Published On: May 07 2014 03:15:42 PM CDTUpdated On: Feb 19 2014 01:58:30 PM CST
Boko Haram has terrorized northern Nigeria regularly since 2009, attacking police, schools, churches and civilians, and bombing government buildings. At least 5,000 people have died at Boko Haram's hands, according to a U.S. Congressional Research Service report, making it one of the world's deadliest terrorist organizations.
In March 2015, Boko Haram posted a graphic video online showing the apparent beheadings of two men who the group said were suspected spies.
In February 2015, A military plane dropped a bomb on mourners in a Niger village on the border with Nigeria, killing 37 people and wounding 20 others. The plane was reportedly targeting Boko Haram.
Last July, Boko Haram insurgents kidnapped at least 185 women and children and killed 32 people in a raid in northeastern Nigeria, according to local officials.
Gunmen in pickup trucks attacked the village of Gumsuri, just north of Chibok, shooting down men before herding women and children together. News of the attack took four days to emerge because of a lack of communication.
In April 2014, more than 200 teenage schoolgirls were abducted from the Chibok Government Girls Secondary School in northeast Nigeria. Several other innocent people have been injured, abducted or killed before and since, but this mass kidnapping has been the largest to date, gaining worldwide attention.
The group responsible for the abductions is Boko Haram, which means "western education is a sin." The group is an Islamic militant group in Nigeria. The goal of Boko Haram is to "destroy the secular Nigerian state" and replace it with an Islamic state.
Abubakar Shekau, the leader of Boko Haram, is elusive, operating mostly in the shadows. He resurfaces every once in a while in videotaped messages to mock the effectiveness of the Nigerian military or send messages to the public. A video obtained by Agence France-Presse shows what the leader intends to do with the girls: "By Allah, I will sell them in the marketplace."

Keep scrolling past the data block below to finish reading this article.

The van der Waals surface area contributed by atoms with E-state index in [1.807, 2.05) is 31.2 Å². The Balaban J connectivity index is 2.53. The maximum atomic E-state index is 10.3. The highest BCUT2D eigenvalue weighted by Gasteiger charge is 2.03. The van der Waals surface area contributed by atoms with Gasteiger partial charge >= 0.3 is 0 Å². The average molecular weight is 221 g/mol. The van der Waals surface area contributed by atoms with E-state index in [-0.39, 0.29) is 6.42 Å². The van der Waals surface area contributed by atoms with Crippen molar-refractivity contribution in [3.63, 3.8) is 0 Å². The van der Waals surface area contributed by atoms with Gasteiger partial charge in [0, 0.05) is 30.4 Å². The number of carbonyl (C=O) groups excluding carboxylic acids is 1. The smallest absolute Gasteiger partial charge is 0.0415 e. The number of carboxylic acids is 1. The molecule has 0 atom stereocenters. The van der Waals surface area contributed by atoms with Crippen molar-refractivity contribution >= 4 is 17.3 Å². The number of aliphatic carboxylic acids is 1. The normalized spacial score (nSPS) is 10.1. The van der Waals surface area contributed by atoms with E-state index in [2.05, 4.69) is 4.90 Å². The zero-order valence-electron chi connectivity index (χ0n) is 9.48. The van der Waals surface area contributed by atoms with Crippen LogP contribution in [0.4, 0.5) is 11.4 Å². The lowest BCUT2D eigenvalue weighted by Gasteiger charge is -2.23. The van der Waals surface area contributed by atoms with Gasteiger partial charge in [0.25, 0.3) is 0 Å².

Nigerian President Goodluck Jonathan remained silent for three weeks after the kidnappings in April. But he eventually pledged during a nationally-broadcast speech to find the girls. "Wherever these girls are, we'll get them out," he said.
The abductions sparked protests all over the world, including these women in New Zealand.
On May 12, a video emerged purportedly showing some of the kidnapped girls in Muslim headdresses. Boko Haram's leader claimed they had converted to Islam, and offered to free them in exchange for prisoners.
On Oct. 16, 2014, the Nigerian government announced a ceasefire agreement that included the release of more than 200 of the kidnapped girls. But it never went through.
Boko Haram leaders have now admitted they sold many of the girls into slavery or married them off to group members.
With FIFA's disciplinary arm handing down provisional 90-day suspensions for three of its leading officials, including president Sepp Blatter, take a look at the corruption charges lobbed at the embattled soccer organization so far.